Become a Member

Get access to more than 30 brands, premium video, exclusive content, events, mapping, and more.

Already have an account? Sign In

Become a Member

Get access to more than 30 brands, premium video, exclusive content, events, mapping, and more.

Already have an account? Sign In


Road Racing

The Clothesline: Mavic Huez road shoe

Superlight and flashy — a solid choice IF they fit your foot

Heading out the door? Read this article on the new Outside+ app available now on iOS devices for members! Download the app.

Clothesline review: Mavic Huez road shoe
Mavic's superlight Huez shoes have a very particular fit, but are a great option if they work for your feet.

Extraordinarily low weight was Mavic’s primary goal in the development of its Huez road shoe, and in that realm the company hit a home run. At a measly 195 grams claimed (201g on our scale, but ours were a larger size) per shoe, the Huez’ are the lightest mass-produced road shoes currently available. A pair of them is only a few grams heavier than one of my Bontrager RXL’s. While the sacrifices made in the name of shedding grams may be too much for some, for the right rider a pair of slipper-like Huez are among the best money can buy.

Mavic stepped into the world of footwear with the Zxellium, a standard issue strap-and-buckle, carbon-soled, reasonably light offering whose only real claim to fame was its striking bright yellow color. A good shoe, just nothing spectacular. For the Huez, Mavic took that Zxellium platform and stripped it down considerably — the carbon sole and uppers are thinner, padding is removed all over the place, and the top buckle became another Velcro strap. The result: 80 grams lost per shoe, a new claim to fame.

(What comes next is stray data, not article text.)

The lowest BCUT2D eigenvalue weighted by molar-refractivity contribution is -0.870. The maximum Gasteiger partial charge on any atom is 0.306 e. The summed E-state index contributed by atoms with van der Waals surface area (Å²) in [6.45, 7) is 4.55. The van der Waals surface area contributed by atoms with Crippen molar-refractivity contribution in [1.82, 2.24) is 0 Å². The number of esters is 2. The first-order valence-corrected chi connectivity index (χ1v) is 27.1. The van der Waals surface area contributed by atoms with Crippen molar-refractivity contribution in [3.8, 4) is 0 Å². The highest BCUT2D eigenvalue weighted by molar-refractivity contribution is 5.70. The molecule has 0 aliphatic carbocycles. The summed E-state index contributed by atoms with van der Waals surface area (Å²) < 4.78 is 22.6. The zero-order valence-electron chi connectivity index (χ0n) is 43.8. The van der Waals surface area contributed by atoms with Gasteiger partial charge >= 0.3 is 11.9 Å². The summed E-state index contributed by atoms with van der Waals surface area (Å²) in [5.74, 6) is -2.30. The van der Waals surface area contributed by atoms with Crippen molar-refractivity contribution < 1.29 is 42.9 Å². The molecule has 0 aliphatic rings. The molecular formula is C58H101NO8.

There are enough funky foot shapes out there that no shoe is going to be comfortable for every rider. But the Huez’ super light construction and, most notably, the lack of padding in a few key areas, gives the Huez less room for error when it comes to fit.

Let’s start with the good. The Huez’ Energy Lock carbon heel cup is wonderful. It holds the back of the foot solidly and without pressure points; one of the best heel-cupping experiences I’ve had in a while. I was also a huge fan of the somewhat narrow toe box, due to my own somewhat narrow toes, but others may feel differently.

The Ergo Strap SL Velcro straps are nifty as well. The mid-foot strap is adjustable to three different lengths to accommodate varying foot shapes, and none of them caused any nasty pressure points. The aramid Kevlar cables that cross the top of the foot leave most of the tongue open for excellent ventilation as well.

The Ergo Lite uppers are bonded rather than sewn, and are exceptionally breathable. About a third of the upper is a stiff mesh, and the only padding is back by the heel. Most of the tongue is mesh as well. The Huez were so breathable, in fact, that I had trouble keeping my feet warm even with booties here in Boulder, Colorado. A few rides in Tucson last week confirmed that they’re wonderful when it gets warm.